St. Louis Schools Make Headway, But Plenty Of Work Remains
While plenty of work is left to be done, St. Louis Public Schools has established a foothold in its effort to raise academic performance and reverse decades of sagging enrollment.
That's the big takeaway from a report by the Chicago based IFF, a nonprofit that released a similar study in 2009 when city leaders were considering the best locations for a wave of charter schools.
“Everything positive we’re trying to achieve as a city really, really relates back to the quality of education we’re able to provide,” said St. Louis Mayor Francis Slay. “Whether it’s better health, whether it's reducing crime, creating jobs, retaining and attracting businesses, these are all things that really relate back to the quality of education.”
Total enrollment in St. Louis Public and charter schools has ticked up 5 percent, according to the report, from 33,313 in 2008 to 35,166 in 2013. Most of the gains were driven by selective magnet schools and expanded pre-K enrollment. Access to better performing schools has gone up, as well. In 2013, 36 percent of students went to schools meeting state standards as compared to 18 percent in 2008.
While the findings highlight the district's progress, the report also notes that about 19,000 students don’t have access to a school meeting state accreditation standards. Most of them are in six zip codes in far north and far south areas of the city.
“We have plenty of work left to do,” said Superintendent Kelvin Adams. “Because every single kid must have an option, a high-quality option, for education.”
The report recommends targeting areas with a wide gap between the number of students compared to “performing seats,” or spaces in schools classified as either accredited or accredited with distinction under statewide standards. The report recommends homing in on these areas when opening new charters and focusing school improvement efforts.
It’s an idea that dovetails with the district’s plan to funnel added resources toward 19 schools with chronically low performance.
“It simply confirms what we’ve been talking about and what we need to do in those areas of the city that don’t have high-quality options,” Adams said.
Of the 19 schools set to receive added resources next school year, 16 are within sections of the city with the greatest need for quality schools, according to the report. Adams said poverty can’t be used as an excuse for low performance, but it also can’t be ignored when it comes to academic performance. About 98 percent of students in school targeted by the district’s plan to ramp up academic performance qualify for free and reduced lunch.
“These are really tough environments,” Adams said.
The report also recommends closing low-performing schools and exploring partnerships like the one between the district and charter school operator KIPP. This fall, KIPP will open a new kindergarten through first grade school in north St. Louis, and it plans to have six schools in St. Louis five years from now.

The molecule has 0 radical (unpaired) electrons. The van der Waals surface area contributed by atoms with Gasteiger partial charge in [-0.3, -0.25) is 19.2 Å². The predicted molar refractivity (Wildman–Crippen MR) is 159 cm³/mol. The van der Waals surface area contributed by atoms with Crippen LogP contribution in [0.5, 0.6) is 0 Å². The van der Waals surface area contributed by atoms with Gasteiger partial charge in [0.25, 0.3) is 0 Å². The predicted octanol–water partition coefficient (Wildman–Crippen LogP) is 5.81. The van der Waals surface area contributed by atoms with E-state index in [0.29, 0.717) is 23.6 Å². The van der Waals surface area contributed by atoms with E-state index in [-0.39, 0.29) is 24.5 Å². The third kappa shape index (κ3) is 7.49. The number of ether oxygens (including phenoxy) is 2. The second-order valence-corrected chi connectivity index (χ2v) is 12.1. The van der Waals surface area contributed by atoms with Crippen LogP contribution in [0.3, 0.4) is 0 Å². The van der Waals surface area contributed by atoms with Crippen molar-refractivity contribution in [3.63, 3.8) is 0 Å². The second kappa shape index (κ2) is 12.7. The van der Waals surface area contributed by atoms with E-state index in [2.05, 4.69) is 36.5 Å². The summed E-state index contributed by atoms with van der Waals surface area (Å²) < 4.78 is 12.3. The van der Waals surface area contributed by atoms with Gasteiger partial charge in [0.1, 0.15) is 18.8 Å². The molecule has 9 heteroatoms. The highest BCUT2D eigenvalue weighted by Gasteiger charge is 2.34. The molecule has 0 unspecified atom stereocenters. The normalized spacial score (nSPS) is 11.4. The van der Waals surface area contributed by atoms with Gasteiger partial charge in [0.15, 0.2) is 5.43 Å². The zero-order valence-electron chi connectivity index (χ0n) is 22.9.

The report from IFF was released on the same day as a separate report from SLPS that also compared where the district stood in 2008 versus 2013.
The report lists specific areas where the district expanded ties to the community, including increasing the number of SLPS volunteers from 1,500 in 2008 to 4,300 in 2013.
Average daily attendance has improved, going up from 89 percent in 2008 to 94 percent in 2013. Last year, though, the state began a new measure for attendance called 90-90. The bar is now set at having 90 percent of students in school 90 percent or more of the time. A little fewer than 80 percent of all students met this new standard during the 2012-13 school year. In some schools the rate was much lower. For example, at Roosevelt High School – which has a high student mobility rate – about half of students missed at least three and a half weeks of class time during the 2012-13 school year.
The report also lays out how the district used $96.1 million remaining from a 2011 settlement with the plaintiffs in a 1972 case over the district's segregation policies to pay down its deficit and expand programs.
Specific uses of the money listed in the report include:
- $6.9 million for professional development for teachers and administrators
- $7.5 million for transportation to magnet schools.
- $23 million for early childhood education programs.
- $56 million for reducing the district’s deficit.
The district is now operating with a balanced budget for the fourth consecutive year and has an unrestricted surplus of $19.7 million, according to the report.
The graduation rate in the district has steadily climbed, up from 56 percent in 2008 to 68 percent in 2013. At the same time, that number is more than 17 percentage points lower than the state graduation rate of 85.7 percent and 24 percentage points below the district's goal under MSIP5 of 92 percent.
St. Louis Public Schools fared poorly last year under the new standards set by MSIP5, earning only 34.5 out of its possible 140 points, or 24.6 percent. But the report listed positive results associated with exposure to pre-K, citing improved test scores in third and fourth graders who got a jump start on the academic careers compare to those who did not finish pre-K programs.
Asked about SLPS’s performance under the second year of MSIP5 standards, Adams was tight lipped but hinted optimistically.
“I think you’ll see a different story,” Adams said.